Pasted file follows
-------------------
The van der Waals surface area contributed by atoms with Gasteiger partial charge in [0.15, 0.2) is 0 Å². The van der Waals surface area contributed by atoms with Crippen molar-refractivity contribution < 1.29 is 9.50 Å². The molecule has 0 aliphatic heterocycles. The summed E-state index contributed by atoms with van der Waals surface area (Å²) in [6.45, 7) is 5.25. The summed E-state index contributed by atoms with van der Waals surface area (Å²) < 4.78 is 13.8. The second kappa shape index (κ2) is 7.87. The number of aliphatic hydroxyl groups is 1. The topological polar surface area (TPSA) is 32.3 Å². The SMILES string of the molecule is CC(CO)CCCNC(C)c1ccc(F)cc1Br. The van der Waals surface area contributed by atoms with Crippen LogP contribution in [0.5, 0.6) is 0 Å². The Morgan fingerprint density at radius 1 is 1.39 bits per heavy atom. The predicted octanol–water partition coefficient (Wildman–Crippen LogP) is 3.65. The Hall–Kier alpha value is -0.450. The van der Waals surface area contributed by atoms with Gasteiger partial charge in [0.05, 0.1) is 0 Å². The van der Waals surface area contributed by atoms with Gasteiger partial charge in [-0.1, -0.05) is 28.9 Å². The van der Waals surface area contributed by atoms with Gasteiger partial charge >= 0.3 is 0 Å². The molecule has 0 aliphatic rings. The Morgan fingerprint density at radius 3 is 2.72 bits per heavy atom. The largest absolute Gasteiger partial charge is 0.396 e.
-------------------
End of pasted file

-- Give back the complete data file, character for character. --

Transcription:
The van der Waals surface area contributed by atoms with Gasteiger partial charge in [0.15, 0.2) is 0 Å². The van der Waals surface area contributed by atoms with Crippen molar-refractivity contribution < 1.29 is 9.50 Å². The molecule has 0 aliphatic heterocycles. The summed E-state index contributed by atoms with van der Waals surface area (Å²) in [6.45, 7) is 5.25. The summed E-state index contributed by atoms with van der Waals surface area (Å²) < 4.78 is 13.8. The second kappa shape index (κ2) is 7.87. The number of aliphatic hydroxyl groups is 1. The topological polar surface area (TPSA) is 32.3 Å². The SMILES string of the molecule is CC(CO)CCCNC(C)c1ccc(F)cc1Br. The van der Waals surface area contributed by atoms with Crippen LogP contribution in [0.5, 0.6) is 0 Å². The Morgan fingerprint density at radius 1 is 1.39 bits per heavy atom. The predicted octanol–water partition coefficient (Wildman–Crippen LogP) is 3.65. The Hall–Kier alpha value is -0.450. The van der Waals surface area contributed by atoms with Gasteiger partial charge in [0.05, 0.1) is 0 Å². The van der Waals surface area contributed by atoms with Gasteiger partial charge in [-0.1, -0.05) is 28.9 Å². The van der Waals surface area contributed by atoms with Gasteiger partial charge >= 0.3 is 0 Å². The molecule has 0 aliphatic rings. The Morgan fingerprint density at radius 3 is 2.72 bits per heavy atom. The largest absolute Gasteiger partial charge is 0.396 e.